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Table of Contents
Year : 2013  |  Volume : 17  |  Issue : 7  |  Page : 149-151

Epiphora and proptosis as a presenting complaint in acromegaly: Report of two cases with review of literature

1 Endocrine Unit, Department of Medicine, Dr. R.M.L. Hospital, New Delhi, India
2 Endocrine Unit, Department of Ophthalmology, Dr. R.M.L. Hospital, New Delhi, India
3 Endocrine Unit, Department of Radiology, Dr. R.M.L. Hospital, New Delhi, India

Date of Web Publication11-Oct-2013

Correspondence Address:
Bindu Kulshreshtha
Endocrine Unit, Dr. R.M.L. Hospital, New Delhi -110 001
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Source of Support: None, Conflict of Interest: None

DOI: 10.4103/2230-8210.119553

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Acromegaly is an endocrine disorder characterized by the excess of growth hormone leading to bony and soft-tissue enlargement. Eye involvement due to extraocular muscle enlargement has been described rarely in these patients. Epiphora has been described only once earlier in a patient with acromegaly. Here, we describe two females with acromegaly who presented with the complaints of watering from the eye and proptosis.

Keywords: Acromegaly, epiphora, proptosis

How to cite this article:
Mehra M, Mohsin M, Sharma P, Dewan T, Taneja A, Kulshreshtha B. Epiphora and proptosis as a presenting complaint in acromegaly: Report of two cases with review of literature. Indian J Endocr Metab 2013;17, Suppl S1:149-51

How to cite this URL:
Mehra M, Mohsin M, Sharma P, Dewan T, Taneja A, Kulshreshtha B. Epiphora and proptosis as a presenting complaint in acromegaly: Report of two cases with review of literature. Indian J Endocr Metab [serial online] 2013 [cited 2020 Jun 4];17, Suppl S1:149-51. Available from: http://www.ijem.in/text.asp?2013/17/7/149/119553

   Introduction Top

Acromegaly is a disorder characterized by growth hormone (GH) hypersecretion and manifestations of GH excess. It is usually caused by pituitary tumors secreting GH or very rarely by extra pituitary source. GH and insulin like growth factor-1 (IGF-1) both act independently and dependently in inducing features of hypersomatotropism. Apart from soft internal organs and exocrine and endocrine glands including salivary gland, prostrate and thyroid. [1] Eye involvement in patients with acromegaly is described, albeit rarely. Proptosis and extraocular muscle involvement may occur with long standing GH excess. [2],[3],[4],[5] We describe here two cases of female with acromegaly, who presented with bilateral epiphora as the presenting symptom.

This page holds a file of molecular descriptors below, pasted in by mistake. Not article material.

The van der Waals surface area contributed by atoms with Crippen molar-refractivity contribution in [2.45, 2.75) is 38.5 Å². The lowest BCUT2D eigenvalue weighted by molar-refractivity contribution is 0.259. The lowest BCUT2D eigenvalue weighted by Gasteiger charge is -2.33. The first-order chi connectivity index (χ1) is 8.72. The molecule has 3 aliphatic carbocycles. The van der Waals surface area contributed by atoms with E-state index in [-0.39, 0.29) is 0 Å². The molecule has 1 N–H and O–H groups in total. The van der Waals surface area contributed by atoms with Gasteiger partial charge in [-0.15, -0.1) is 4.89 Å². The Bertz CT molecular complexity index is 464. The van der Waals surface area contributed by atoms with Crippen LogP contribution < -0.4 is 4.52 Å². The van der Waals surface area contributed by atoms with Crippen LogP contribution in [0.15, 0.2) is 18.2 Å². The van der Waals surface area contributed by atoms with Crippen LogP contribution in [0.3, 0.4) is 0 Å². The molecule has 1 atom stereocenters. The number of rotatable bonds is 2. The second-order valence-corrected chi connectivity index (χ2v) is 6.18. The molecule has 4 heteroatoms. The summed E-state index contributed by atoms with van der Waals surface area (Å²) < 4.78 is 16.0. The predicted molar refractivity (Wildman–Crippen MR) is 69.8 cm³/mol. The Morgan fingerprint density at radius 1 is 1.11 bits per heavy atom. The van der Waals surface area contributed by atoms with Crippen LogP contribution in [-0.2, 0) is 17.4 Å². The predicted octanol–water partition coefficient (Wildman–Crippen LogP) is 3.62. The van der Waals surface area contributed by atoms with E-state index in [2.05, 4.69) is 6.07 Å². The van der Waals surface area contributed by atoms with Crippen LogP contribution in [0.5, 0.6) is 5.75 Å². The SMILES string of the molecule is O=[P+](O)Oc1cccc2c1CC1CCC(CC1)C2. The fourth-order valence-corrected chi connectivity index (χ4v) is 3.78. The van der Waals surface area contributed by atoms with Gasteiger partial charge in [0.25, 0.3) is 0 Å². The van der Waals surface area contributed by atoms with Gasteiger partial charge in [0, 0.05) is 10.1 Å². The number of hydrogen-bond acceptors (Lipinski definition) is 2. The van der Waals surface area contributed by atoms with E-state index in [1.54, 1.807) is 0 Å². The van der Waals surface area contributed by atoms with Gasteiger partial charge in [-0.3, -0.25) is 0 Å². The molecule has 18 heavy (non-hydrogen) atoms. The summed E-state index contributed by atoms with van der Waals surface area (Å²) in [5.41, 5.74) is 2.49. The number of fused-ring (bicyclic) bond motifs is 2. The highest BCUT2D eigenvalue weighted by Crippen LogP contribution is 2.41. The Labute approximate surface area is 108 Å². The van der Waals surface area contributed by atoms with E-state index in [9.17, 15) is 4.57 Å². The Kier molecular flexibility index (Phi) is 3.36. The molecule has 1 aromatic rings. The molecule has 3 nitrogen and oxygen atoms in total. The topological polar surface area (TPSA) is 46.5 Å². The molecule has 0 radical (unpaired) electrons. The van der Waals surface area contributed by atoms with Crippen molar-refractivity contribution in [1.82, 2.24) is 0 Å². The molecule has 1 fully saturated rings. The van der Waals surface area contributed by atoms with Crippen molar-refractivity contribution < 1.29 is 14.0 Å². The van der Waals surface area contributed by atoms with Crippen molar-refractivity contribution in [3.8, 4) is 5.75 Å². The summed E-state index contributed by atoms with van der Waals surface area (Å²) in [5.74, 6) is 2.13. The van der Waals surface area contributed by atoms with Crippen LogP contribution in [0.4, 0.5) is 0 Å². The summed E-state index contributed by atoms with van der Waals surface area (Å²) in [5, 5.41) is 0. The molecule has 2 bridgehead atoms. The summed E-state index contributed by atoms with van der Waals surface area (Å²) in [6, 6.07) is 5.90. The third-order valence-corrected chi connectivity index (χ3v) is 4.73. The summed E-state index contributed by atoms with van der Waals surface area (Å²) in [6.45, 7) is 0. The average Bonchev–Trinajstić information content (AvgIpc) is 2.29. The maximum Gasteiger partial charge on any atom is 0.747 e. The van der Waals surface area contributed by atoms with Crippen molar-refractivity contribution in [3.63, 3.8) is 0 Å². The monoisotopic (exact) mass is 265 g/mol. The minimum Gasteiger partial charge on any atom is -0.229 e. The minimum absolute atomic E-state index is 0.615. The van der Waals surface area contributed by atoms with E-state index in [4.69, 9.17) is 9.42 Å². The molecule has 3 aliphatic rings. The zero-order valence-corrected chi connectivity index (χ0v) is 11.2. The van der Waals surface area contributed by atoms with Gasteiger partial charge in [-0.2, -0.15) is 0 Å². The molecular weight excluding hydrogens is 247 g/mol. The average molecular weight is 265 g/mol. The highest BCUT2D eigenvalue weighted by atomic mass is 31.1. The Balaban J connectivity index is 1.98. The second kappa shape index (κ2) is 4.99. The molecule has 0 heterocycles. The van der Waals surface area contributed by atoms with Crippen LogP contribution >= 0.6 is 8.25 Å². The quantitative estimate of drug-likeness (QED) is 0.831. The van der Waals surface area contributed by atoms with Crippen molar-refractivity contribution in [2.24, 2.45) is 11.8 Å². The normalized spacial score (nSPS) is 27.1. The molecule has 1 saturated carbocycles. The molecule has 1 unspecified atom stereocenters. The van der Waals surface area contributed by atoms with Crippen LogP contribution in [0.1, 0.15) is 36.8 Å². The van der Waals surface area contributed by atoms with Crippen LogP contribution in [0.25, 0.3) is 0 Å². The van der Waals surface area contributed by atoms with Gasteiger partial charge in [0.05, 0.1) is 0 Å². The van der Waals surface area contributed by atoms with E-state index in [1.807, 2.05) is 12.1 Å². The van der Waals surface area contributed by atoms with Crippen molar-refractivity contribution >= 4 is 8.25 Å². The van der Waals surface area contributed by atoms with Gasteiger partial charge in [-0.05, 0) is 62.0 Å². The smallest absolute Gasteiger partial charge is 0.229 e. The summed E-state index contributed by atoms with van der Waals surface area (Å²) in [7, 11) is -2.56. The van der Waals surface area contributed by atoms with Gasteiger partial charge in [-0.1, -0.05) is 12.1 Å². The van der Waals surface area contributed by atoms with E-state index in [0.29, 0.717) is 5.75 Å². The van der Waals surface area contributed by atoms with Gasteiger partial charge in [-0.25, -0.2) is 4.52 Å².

Case Reports Top

Case 1

A 37-year-old female was referred by Ophthalmologist to our endocrine unit with a presumptive diagnosis of acromegaly. She had primary complaints of increased watering from both eyes for the past 4 years, which increased on lying down and on exposure to sunlight. There had also been gradual protrusion of both the eyes (left > right) for the past 2-3 years. She had shown to multiple ophthalmologists earlier without much respite with the therapy. She had also received ayurvedic medications with no relief. The Ophthalmologist took note of her change in physical features and referred to the endocrine unit with a presumptive diagnosis of acromegaly.

She had noticed changes in physical appearance with gradual changes in face, feet and hands for the past 4 years. There had also been mild generalized headache for the past 3 years. She had been amenorrheic for 7 months. She had developed hypertension 2 years back. Examination revealed an average built female with body mass index - 25.6 kg/m 2 . There was frontal bossing, bulbous lips, prognathism, macroglossia, thickened skin of palms and feet and skin tags on the neck. Systemic examination was normal.

Eye examination revealed axial proptosis in the left eye with normaloculor motility and visual equity in both eyes. Lacrimal gland was enlarged in both eyes (left > right) [Figure 1]. Schirmer's test was normal.
Figure 1: Case 1 showing bilateral lacrimal gland enlargement